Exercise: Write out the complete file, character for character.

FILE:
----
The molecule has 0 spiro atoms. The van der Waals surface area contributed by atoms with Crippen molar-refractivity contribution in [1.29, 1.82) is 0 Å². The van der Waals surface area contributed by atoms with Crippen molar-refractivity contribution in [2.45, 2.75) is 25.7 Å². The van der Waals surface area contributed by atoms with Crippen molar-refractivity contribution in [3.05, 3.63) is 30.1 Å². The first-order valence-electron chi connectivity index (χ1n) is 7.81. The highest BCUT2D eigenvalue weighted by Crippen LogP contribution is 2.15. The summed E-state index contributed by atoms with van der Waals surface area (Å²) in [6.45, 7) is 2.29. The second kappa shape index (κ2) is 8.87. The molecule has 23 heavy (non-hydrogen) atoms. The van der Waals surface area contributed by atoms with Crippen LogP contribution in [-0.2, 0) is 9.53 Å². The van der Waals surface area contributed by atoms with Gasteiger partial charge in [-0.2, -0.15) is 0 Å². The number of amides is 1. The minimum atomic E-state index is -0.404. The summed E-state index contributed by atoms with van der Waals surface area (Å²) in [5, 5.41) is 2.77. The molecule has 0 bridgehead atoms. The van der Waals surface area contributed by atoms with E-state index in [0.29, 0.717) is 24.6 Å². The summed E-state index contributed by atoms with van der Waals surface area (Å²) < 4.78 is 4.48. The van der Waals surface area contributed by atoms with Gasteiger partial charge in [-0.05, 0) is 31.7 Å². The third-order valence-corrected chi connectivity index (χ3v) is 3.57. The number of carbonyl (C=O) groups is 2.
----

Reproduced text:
The molecule has 0 spiro atoms. The van der Waals surface area contributed by atoms with Crippen molar-refractivity contribution in [1.29, 1.82) is 0 Å². The van der Waals surface area contributed by atoms with Crippen molar-refractivity contribution in [2.45, 2.75) is 25.7 Å². The van der Waals surface area contributed by atoms with Crippen molar-refractivity contribution in [3.05, 3.63) is 30.1 Å². The first-order valence-electron chi connectivity index (χ1n) is 7.81. The highest BCUT2D eigenvalue weighted by Crippen LogP contribution is 2.15. The summed E-state index contributed by atoms with van der Waals surface area (Å²) in [6.45, 7) is 2.29. The second kappa shape index (κ2) is 8.87. The molecule has 23 heavy (non-hydrogen) atoms. The van der Waals surface area contributed by atoms with Crippen LogP contribution in [-0.2, 0) is 9.53 Å². The van der Waals surface area contributed by atoms with Gasteiger partial charge in [-0.2, -0.15) is 0 Å². The number of amides is 1. The minimum atomic E-state index is -0.404. The summed E-state index contributed by atoms with van der Waals surface area (Å²) in [5, 5.41) is 2.77. The molecule has 0 bridgehead atoms. The van der Waals surface area contributed by atoms with E-state index in [0.29, 0.717) is 24.6 Å². The summed E-state index contributed by atoms with van der Waals surface area (Å²) < 4.78 is 4.48. The van der Waals surface area contributed by atoms with Gasteiger partial charge in [-0.05, 0) is 31.7 Å². The third-order valence-corrected chi connectivity index (χ3v) is 3.57. The number of carbonyl (C=O) groups is 2.